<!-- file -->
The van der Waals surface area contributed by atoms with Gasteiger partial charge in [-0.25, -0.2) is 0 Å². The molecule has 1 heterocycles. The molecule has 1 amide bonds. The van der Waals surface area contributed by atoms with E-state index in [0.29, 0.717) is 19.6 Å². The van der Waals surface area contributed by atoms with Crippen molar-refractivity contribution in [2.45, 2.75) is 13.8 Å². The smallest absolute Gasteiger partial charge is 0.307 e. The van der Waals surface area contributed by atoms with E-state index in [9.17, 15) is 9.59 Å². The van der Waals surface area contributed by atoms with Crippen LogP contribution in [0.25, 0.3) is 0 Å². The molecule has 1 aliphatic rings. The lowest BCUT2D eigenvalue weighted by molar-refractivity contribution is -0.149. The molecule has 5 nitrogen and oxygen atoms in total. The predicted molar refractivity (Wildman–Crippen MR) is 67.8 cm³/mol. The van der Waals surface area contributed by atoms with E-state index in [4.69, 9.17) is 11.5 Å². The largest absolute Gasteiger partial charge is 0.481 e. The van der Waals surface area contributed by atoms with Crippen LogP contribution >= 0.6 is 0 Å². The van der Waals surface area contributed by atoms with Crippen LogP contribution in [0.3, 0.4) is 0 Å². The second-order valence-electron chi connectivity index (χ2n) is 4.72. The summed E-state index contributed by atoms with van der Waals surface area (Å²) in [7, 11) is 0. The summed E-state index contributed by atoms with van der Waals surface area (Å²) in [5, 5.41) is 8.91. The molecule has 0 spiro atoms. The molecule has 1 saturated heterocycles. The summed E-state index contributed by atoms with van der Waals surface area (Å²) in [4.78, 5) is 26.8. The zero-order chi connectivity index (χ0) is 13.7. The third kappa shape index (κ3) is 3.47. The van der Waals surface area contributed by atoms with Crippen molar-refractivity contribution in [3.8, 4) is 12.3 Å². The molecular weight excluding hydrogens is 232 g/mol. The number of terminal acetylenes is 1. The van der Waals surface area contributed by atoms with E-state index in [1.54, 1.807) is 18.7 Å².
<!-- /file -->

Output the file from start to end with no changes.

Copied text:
The van der Waals surface area contributed by atoms with Gasteiger partial charge in [-0.25, -0.2) is 0 Å². The molecule has 1 heterocycles. The molecule has 1 amide bonds. The van der Waals surface area contributed by atoms with E-state index in [0.29, 0.717) is 19.6 Å². The van der Waals surface area contributed by atoms with Crippen molar-refractivity contribution in [2.45, 2.75) is 13.8 Å². The smallest absolute Gasteiger partial charge is 0.307 e. The van der Waals surface area contributed by atoms with E-state index in [9.17, 15) is 9.59 Å². The van der Waals surface area contributed by atoms with Crippen LogP contribution in [0.25, 0.3) is 0 Å². The molecule has 1 aliphatic rings. The lowest BCUT2D eigenvalue weighted by molar-refractivity contribution is -0.149. The molecule has 5 nitrogen and oxygen atoms in total. The predicted molar refractivity (Wildman–Crippen MR) is 67.8 cm³/mol. The van der Waals surface area contributed by atoms with E-state index in [4.69, 9.17) is 11.5 Å². The largest absolute Gasteiger partial charge is 0.481 e. The van der Waals surface area contributed by atoms with Crippen LogP contribution >= 0.6 is 0 Å². The van der Waals surface area contributed by atoms with Crippen LogP contribution in [0.3, 0.4) is 0 Å². The second-order valence-electron chi connectivity index (χ2n) is 4.72. The summed E-state index contributed by atoms with van der Waals surface area (Å²) in [7, 11) is 0. The summed E-state index contributed by atoms with van der Waals surface area (Å²) in [5, 5.41) is 8.91. The molecule has 0 spiro atoms. The molecule has 1 saturated heterocycles. The summed E-state index contributed by atoms with van der Waals surface area (Å²) in [4.78, 5) is 26.8. The zero-order chi connectivity index (χ0) is 13.7. The third kappa shape index (κ3) is 3.47. The van der Waals surface area contributed by atoms with Crippen molar-refractivity contribution in [3.8, 4) is 12.3 Å². The molecular weight excluding hydrogens is 232 g/mol. The number of terminal acetylenes is 1. The van der Waals surface area contributed by atoms with E-state index in [1.54, 1.807) is 18.7 Å².